Sunday, Feb 18, 2018 | Last Update : 11:44 PM IST
Governor’s Rule may now be the best option to tackle the drift in Kashmir.
How can J&K police be trusted?
It was due to the failure of the Jammu and Kashmir government that terrorists managed to carry out such a dastardly attack on the Amarnath yatris.
There were definitely serious lapses in the security arrangements. The Vishwa Hindu Parishad had raised these issues with the Mehbooba Mufti government in May itself.
No matter which political party is running the government in J&K, if that government cannot protect Amarnath yatris and provide security, then it has no right to continue.
Given the current volatile situation in J&K, the VHP had specifically requested that the Indian Army should be given charge of the overall security arrangements of the yatra and not the state police. And the Army should take over the security arrangements 15 days ahead of the commencement of the yatra.
How can we trust the state police when we all know that it harbours many supporters of terrorists and separatists in the Kashmir Valley? There have been many incidents when local policemen had joined the forces which have been waging war against our country.
We all know that it is the Army that has provided security cover to some of the police stations in the region.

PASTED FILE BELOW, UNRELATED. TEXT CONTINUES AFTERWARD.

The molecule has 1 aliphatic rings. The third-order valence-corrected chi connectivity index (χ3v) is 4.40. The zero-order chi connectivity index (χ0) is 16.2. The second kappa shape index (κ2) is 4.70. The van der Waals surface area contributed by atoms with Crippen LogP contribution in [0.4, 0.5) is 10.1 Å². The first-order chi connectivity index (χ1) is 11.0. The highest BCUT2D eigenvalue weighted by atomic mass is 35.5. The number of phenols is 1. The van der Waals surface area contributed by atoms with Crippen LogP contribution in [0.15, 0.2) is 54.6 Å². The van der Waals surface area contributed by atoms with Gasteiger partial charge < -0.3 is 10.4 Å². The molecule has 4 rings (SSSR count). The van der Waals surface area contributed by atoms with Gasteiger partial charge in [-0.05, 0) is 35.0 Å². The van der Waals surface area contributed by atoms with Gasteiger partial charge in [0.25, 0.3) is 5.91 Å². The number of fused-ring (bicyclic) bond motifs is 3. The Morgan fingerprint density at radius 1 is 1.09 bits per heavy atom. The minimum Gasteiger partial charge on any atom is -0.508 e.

We had also requested that the alternative Kargil-Drass route to be opened. The Supreme Court and the Shri Amarnath Shrine Board also recommended this, as this route requires less time and pilgrims can return the same day in the evening after the darshan. We had very specifically demanded that the entire route be sanitised and the security should be beefed up.
Everyone knows how separatists are getting support from across the border. We also know how they are grooming stone-pelters in the Valley and supporting terrorists, but the government has failed to check that.
Why has no firm action been taken against these separatists? Why are they being given security cover?
Why are they even allowed to enjoy facilities that are for citizens of this country, when separatists are nurturing anti-India elements?
Actions should also be taken against those who sympathise with the separatists and stone-pelters, who run a systematic campaign against the use of pellet guns and who in the name of secularism try to give a communal colour to everything in the Valley.
Even the media, specially the local media, which indulges in one-sided reporting, needs to be banned.
It’s high time that a fitting response be given to those who play politics over such issues.
The attack on the yatris was carried out as part of the gameplan to threaten the pilgrims. But if these thugs think that they can scare us, they are wrong. Yatris have been visiting the Amarnath cave even when terrorism was at its peak in the state, and they will continue to do so no matter how difficult the situation. I am myself going there next week. Nothing one can stop us, and such incidents cannot scare us.
Vinod Bansal is national spokesperson of the Vishwa Hindu Parishad
Who rules or doesn’t is unimportant